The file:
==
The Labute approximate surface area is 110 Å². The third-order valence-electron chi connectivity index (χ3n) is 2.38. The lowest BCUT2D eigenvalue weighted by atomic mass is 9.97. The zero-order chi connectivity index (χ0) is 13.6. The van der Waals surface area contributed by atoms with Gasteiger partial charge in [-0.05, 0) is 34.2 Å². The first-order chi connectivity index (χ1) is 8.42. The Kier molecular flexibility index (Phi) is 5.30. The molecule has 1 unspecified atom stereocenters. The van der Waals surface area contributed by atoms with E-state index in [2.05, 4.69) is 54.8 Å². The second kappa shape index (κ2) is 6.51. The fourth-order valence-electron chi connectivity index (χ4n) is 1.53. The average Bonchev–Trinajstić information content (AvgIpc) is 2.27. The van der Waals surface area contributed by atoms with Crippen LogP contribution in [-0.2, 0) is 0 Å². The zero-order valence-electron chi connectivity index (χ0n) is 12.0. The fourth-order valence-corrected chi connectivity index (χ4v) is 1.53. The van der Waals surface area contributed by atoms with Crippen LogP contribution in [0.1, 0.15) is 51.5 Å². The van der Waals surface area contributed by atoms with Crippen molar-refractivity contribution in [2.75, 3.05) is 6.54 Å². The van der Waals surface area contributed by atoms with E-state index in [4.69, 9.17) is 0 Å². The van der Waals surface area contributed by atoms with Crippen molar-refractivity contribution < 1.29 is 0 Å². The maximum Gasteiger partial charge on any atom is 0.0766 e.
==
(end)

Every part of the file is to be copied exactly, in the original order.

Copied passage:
The Labute approximate surface area is 110 Å². The third-order valence-electron chi connectivity index (χ3n) is 2.38. The lowest BCUT2D eigenvalue weighted by atomic mass is 9.97. The zero-order chi connectivity index (χ0) is 13.6. The van der Waals surface area contributed by atoms with Gasteiger partial charge in [-0.05, 0) is 34.2 Å². The first-order chi connectivity index (χ1) is 8.42. The Kier molecular flexibility index (Phi) is 5.30. The molecule has 1 unspecified atom stereocenters. The van der Waals surface area contributed by atoms with E-state index in [2.05, 4.69) is 54.8 Å². The second kappa shape index (κ2) is 6.51. The fourth-order valence-electron chi connectivity index (χ4n) is 1.53. The average Bonchev–Trinajstić information content (AvgIpc) is 2.27. The van der Waals surface area contributed by atoms with Crippen LogP contribution in [-0.2, 0) is 0 Å². The zero-order valence-electron chi connectivity index (χ0n) is 12.0. The fourth-order valence-corrected chi connectivity index (χ4v) is 1.53. The van der Waals surface area contributed by atoms with Crippen LogP contribution in [0.1, 0.15) is 51.5 Å². The van der Waals surface area contributed by atoms with Crippen molar-refractivity contribution in [2.75, 3.05) is 6.54 Å². The van der Waals surface area contributed by atoms with E-state index in [4.69, 9.17) is 0 Å². The van der Waals surface area contributed by atoms with Crippen molar-refractivity contribution < 1.29 is 0 Å². The maximum Gasteiger partial charge on any atom is 0.0766 e.